The simple reason why I endure such abuse and march against these fierce headwinds is because of my readers, at least those I’m able to captivate. Like the woman who hailed me at a recent writing conference and approached my book display with a scowl. She snarled, “I’ve got a bone to pick with you.”

I didn’t remember the woman. “I’m sorry. What did I do?”

She said, “You cost me a whole night’s sleep. I bought your book here yesterday and opened it when I turned in. I got so sucked in to the story, I couldn’t stop reading…all night.”

I smiled and said, “I’m sorry…and thanks.”

I wasn’t a bit sorry.

About the Author

Dr. Randy Overbeck is an award-winning educator, author and speaker. As an educator, he served children for more than three decades and has turned that experience into captivating fiction, authoring the bestselling series, the Haunted Shores Mysteries, winner of nine national awards. This past fall, the Wild Rose Press released his newest work, an atmospheric amateur sleuth mystery, CRUEL LESSONS, which has captured two national awards already. He hosts the popular podcast, “Great Stories about Great Storytellers,” which reveals the unusual and sometimes strange backstories of famous authors, directors and poets. He is also a speaker in much demand, sharing his multi-media presentations, “Things Still Go Bump in the Night,” “A Few Favorite Haunts,” and “Everything You Wanted to Know About Publishing” with audiences all over the US. As a member of the Mystery Writers of America, Dr. Overbeck is an active member of the literary community, contributing to a writers’ critique group, serving as a mentor to emerging writers and participating in writing conferences such as Killer Nashville and the Midwest Writers Workshop.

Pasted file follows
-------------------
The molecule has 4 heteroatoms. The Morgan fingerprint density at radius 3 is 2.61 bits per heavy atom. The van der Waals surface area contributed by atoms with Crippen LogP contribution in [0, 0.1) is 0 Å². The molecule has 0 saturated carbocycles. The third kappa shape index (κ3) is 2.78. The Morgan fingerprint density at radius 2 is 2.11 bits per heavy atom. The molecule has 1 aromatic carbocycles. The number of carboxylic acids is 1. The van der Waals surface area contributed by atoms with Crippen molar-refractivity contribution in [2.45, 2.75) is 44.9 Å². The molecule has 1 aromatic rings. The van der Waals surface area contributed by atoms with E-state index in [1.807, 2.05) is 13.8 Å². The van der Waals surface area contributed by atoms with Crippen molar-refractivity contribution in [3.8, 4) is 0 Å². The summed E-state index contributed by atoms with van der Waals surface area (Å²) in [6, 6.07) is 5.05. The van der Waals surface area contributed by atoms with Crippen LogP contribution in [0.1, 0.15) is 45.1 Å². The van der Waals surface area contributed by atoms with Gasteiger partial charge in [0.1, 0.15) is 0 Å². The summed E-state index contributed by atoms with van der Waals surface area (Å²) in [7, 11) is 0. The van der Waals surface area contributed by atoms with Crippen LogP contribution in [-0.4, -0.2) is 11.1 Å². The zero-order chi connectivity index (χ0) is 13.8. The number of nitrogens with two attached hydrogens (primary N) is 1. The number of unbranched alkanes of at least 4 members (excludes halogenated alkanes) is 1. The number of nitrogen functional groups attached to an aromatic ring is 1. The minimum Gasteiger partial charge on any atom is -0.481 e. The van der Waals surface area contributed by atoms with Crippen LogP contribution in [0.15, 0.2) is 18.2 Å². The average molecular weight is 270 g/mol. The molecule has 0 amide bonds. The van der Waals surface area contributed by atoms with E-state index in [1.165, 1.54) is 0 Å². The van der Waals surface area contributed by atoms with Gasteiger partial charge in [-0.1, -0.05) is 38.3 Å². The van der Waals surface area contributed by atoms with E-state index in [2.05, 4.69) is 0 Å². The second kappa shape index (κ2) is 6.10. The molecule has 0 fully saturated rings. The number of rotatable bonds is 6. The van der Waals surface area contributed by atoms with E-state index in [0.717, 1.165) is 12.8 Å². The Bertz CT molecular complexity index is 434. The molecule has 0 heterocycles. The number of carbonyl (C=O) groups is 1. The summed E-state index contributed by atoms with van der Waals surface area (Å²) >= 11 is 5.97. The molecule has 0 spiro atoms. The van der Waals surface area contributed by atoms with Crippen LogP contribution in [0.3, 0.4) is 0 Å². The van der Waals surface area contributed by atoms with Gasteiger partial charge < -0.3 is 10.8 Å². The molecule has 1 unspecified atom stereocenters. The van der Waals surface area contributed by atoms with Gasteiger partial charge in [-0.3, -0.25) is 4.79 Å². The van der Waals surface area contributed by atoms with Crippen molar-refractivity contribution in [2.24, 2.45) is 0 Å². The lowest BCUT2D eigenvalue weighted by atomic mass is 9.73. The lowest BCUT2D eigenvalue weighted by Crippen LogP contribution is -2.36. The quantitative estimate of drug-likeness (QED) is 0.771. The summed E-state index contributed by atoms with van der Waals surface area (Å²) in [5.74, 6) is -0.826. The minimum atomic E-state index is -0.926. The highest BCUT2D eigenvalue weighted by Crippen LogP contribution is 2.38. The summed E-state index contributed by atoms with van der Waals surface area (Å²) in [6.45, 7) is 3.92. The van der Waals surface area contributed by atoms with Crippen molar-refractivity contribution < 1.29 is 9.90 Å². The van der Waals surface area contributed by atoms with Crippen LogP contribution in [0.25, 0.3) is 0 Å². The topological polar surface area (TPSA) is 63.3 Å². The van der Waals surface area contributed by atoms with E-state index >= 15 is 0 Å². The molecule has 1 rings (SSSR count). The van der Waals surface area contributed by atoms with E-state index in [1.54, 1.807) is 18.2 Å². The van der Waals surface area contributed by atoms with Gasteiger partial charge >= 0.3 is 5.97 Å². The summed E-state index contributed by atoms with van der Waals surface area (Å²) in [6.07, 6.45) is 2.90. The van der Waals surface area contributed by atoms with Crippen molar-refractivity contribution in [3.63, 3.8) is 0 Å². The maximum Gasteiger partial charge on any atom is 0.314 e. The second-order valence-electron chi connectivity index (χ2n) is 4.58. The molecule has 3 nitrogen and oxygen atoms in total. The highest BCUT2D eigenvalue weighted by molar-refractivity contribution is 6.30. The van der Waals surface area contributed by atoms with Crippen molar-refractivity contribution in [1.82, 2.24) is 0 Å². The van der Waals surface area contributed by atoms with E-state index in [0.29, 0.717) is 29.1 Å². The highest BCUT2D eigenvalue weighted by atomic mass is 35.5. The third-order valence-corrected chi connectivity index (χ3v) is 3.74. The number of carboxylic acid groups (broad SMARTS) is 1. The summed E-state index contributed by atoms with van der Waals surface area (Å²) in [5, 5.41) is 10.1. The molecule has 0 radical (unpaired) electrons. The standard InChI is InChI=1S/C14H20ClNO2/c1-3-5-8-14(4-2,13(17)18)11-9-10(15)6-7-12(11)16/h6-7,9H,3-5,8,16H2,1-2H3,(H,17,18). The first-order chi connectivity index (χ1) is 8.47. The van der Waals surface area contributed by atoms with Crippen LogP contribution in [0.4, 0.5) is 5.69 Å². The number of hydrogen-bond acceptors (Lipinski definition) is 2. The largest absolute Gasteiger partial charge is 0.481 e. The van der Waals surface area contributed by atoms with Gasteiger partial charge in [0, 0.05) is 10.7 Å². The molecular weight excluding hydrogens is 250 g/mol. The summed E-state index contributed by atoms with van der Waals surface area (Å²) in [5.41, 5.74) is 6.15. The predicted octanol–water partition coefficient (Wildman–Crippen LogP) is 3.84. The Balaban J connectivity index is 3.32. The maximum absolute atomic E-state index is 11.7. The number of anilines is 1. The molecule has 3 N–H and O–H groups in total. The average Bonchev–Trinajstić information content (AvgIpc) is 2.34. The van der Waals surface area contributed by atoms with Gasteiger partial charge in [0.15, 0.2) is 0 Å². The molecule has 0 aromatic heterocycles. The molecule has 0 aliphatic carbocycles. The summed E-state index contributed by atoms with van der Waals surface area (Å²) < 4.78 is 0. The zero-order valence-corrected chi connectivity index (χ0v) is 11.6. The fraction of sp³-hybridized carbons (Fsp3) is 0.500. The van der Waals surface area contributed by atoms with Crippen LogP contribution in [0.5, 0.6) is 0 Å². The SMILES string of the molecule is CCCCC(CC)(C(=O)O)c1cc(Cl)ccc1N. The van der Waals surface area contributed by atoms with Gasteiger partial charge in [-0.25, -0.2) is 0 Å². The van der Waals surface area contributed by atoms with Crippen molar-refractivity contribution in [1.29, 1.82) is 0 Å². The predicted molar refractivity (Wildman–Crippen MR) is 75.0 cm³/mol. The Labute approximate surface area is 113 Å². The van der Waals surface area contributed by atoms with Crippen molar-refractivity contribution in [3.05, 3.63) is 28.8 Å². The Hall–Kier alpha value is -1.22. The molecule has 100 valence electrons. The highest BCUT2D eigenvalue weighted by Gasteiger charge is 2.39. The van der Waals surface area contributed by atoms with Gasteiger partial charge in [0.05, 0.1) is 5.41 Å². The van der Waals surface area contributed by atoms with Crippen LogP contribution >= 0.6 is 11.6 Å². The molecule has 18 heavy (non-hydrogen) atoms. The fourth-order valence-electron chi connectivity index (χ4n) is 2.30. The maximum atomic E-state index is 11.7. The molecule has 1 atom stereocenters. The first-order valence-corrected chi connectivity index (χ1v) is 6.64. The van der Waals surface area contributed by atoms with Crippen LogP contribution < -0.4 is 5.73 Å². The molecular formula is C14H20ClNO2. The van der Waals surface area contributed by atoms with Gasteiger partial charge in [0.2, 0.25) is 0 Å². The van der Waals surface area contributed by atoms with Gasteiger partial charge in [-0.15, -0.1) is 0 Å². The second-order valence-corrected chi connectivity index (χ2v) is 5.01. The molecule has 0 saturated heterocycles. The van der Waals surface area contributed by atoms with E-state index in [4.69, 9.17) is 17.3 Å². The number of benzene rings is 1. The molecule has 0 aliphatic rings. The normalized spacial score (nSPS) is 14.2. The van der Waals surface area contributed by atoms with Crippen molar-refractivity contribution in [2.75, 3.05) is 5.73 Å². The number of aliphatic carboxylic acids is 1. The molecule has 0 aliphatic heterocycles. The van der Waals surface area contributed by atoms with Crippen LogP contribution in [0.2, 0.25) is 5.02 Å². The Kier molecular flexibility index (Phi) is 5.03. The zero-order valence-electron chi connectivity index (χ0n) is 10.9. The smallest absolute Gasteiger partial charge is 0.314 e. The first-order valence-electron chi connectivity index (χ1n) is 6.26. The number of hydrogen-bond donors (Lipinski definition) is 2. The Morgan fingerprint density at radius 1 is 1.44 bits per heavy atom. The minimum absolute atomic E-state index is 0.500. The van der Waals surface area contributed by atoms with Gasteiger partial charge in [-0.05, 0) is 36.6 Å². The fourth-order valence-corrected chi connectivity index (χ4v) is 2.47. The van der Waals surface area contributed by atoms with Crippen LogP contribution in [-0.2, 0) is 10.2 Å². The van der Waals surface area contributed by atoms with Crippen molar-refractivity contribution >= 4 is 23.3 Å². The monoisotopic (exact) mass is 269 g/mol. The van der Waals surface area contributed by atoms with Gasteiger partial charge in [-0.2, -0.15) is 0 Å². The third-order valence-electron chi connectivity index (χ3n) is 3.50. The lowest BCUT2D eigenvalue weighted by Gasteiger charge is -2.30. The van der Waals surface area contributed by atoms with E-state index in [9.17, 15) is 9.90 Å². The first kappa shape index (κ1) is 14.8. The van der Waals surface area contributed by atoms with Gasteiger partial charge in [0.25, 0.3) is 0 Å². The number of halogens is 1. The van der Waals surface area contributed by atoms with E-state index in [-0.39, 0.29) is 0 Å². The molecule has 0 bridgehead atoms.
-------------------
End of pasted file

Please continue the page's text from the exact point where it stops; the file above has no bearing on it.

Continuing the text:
More info about his novels, programs and podcast can be found at his website www.authorrandyoverbeck.com .

email: randyoverbeck@authorrandyoverbeck.com
phone: 513-633-2838

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2 comments
  • Meryl Brown Tobin

    Congrats on your success as a writer, Randy. Thank you for a helpful article, especially for beginning and developing writers. Like you, I had to learn a lot of things through trial and error and from going through experiences. The figures for the number of books published in one day and one year you quote are mindbloggling. Best wishes with your books, Meryl Brown Tobin, romantic suspense author.